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Jeanette Goodman Brill

1889 – 1964

by Jane Nusbaum

Jeanette Goodman Brill was Brooklyn’s first woman magistrate and the second woman magistrate appointed in New York City. She was born on Essex Street on the Lower East Side of New York City in 1889 to Sam and Sarah Goodman. She was the only daughter and had many brothers.

As teacher, lawyer, judge, writer, community activist, camp director, mother and wife, woman, and Jew, her accomplishments were many. The central theme that ran through all of her activities was social justice and welfare, primarily focusing on children, adolescents, and women. Her interests and accomplishments were shaped by her heritage as a child of Eastern European Polish immigrant parents and the Progressive movement with its focus on maternalism.

Jeanette grew up on the Lower East Side, where she attended a commercial school, then taught at the Manhattan Preparatory School on East Broadway during the day and attended classes at night to obtain her Regent’s diploma. Afterward, she attended classes at Brooklyn Law School while she continued teaching. She graduated in 1908 and was admitted to the bar two years later, when she became twenty-one years old. Her granddaughter stated that her determination to become a lawyer and render justice came from her firsthand knowledge of poor people in her neighborhood. She was married to attorney Abraham Brill in 1911. They practiced law together until his death in 1950 in their firm, Brill Bergenfield and Brill, at 50 Broadway. They had two children, Helen Claire Brill Gordimer and Herbert Baer Brill, both of whom became lawyers.

In 1923, Brill was the first woman appointed to serve as a deputy assistant on the state attorney general’s staff, where she handled labor and compensation matters. She was appointed to the Magistrate’s Court in Brooklyn in 1929 by Mayor James J. Walker to fill an unexpired term and was reappointed to a full ten-year term in 1931. In a 1933 address to a reunion of the Hunter College class of 1904, she said that more women were needed on the bench as they were particularly able to deal with cases involving women, children, and family affairs; however, at the completion of her term, she was not reappointed by Mayor Fiorello La Guardia. During her time on the bench, she was a strong supporter of the Adolescent Court in Brooklyn, established as a social experiment in 1935 for youths aged sixteen to eighteen. She was the coauthor with E. George Payne of The Adolescent Court and Crime Prevention (1938), a book about her experience with the Adolescent Court. While on the bench, Brill attended New York University School of Education at night and received a B.S. in psychology and sociology in 1938. After her retirement, she continued to practice law.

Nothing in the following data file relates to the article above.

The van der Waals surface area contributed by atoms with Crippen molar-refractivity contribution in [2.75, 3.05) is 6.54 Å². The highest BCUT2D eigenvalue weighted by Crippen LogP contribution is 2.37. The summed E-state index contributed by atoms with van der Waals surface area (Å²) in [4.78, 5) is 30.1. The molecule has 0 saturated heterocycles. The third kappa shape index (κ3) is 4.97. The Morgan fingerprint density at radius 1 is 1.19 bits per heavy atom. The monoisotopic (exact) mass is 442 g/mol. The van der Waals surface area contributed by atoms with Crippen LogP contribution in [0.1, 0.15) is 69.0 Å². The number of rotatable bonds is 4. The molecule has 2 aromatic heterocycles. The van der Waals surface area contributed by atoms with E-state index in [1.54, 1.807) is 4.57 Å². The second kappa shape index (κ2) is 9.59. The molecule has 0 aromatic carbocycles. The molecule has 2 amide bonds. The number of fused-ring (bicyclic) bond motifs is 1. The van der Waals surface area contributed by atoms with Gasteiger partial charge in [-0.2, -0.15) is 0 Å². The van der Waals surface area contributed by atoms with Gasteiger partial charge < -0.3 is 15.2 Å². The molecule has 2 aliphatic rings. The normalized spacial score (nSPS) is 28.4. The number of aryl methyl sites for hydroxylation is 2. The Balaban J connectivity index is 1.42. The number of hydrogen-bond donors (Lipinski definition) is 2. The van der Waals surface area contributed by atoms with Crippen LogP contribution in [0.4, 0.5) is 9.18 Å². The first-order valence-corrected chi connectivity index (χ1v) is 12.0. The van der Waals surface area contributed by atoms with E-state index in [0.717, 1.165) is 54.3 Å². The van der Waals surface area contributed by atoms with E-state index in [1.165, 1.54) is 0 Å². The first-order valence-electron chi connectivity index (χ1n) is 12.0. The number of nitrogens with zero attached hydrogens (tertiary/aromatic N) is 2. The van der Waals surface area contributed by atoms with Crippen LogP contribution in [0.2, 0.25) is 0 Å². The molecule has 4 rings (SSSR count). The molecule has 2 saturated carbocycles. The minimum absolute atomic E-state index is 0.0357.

Brill was very active in Democratic politics, serving as president of the Madison Democratic Club in Brooklyn and as campaign manager for congresswoman Edna Kelly. Eleanor Roosevelt and Al Smith were her friends.

Her community activities related to Judaism, women and children, and social welfare. She was president of the Brooklyn Child Guidance Clinic and the Community Service League. During the Depression, the league canvassed local residents and employers to procure positions for women and men with families to support, and it opened a child guidance clinic in 1929, one of the first community clinics in the country. She was a member of the Federation of Jewish Women’s Organizations, the National Council Of Jewish Women, and the Brooklyn Business and Professional Women’s Club, and was vice president of the Brooklyn Federation of Jewish Charities.

In the 1930s, she founded Camp Kinni Kinnic for girls in Poultney, Vermont, which she ran with her son for over thirty years. As a camp director, she is remembered as a strong, charismatic leader who was influential in shaping many campers’ lives.

In 1960, when Judge Brill became the first woman to receive the certificate of the Brooklyn Bar Association “in commemoration of fifty years of the practice of her profession,” she recalled that women lawyers got pretty rough in their long fight for equality. “The judges and lawyers were very unkind to us.”

Judge Jeanette Goodman Brill died in Brooklyn on March 30, 1964.

Bibliography

AJYB 66:573; Brill, Edith [daughter-in-law of Jeanette G. Brill]. Telephone conversation with author; Brooklyn Bar Association. Telephone conversation with author; Brooklyn Historical Association. Telephone conversation with author; Brooklyn Law School. Telephone conversation with author; Gordimer, Richard [grandson of Jeanette G. Brill]. Telephone conversation with author; Journal American, April 1, 1964, and January 31, 1956; NYTimes, October 14, 1934, sec. II, p. 1:6, and June 9, 1938, 19:1, and May 1, 1941, 25:6; Obituary. New York Herald Tribune, April 1, 1964, and NYTimes, March 31, 1964, 35:3; Roth, Barbara Gordimer [granddaughter of Jeanette G. Brill]. Telephone conversation with author; Roth, Warren [great-grandson of Jeanette G. Brill]. Telephone conversation with author; UJE; WWIAJ (1938).

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Jeanette Goodman Brill—judge, lawyer, camp director, community activist, teacher, writer, mother and wife—was Brooklyn’s first woman magistrate and the second woman magistrate appointed in New York City.

Institution: Jane Nusbaum

How to cite this page

Nusbaum, Jane. "Jeanette Goodman Brill." Jewish Women: A Comprehensive Historical Encyclopedia. 1 March 2009. Jewish Women's Archive. (Viewed on September 2, 2014) <http://jwa.org/encyclopedia/article/brill-jeanette-goodman>.

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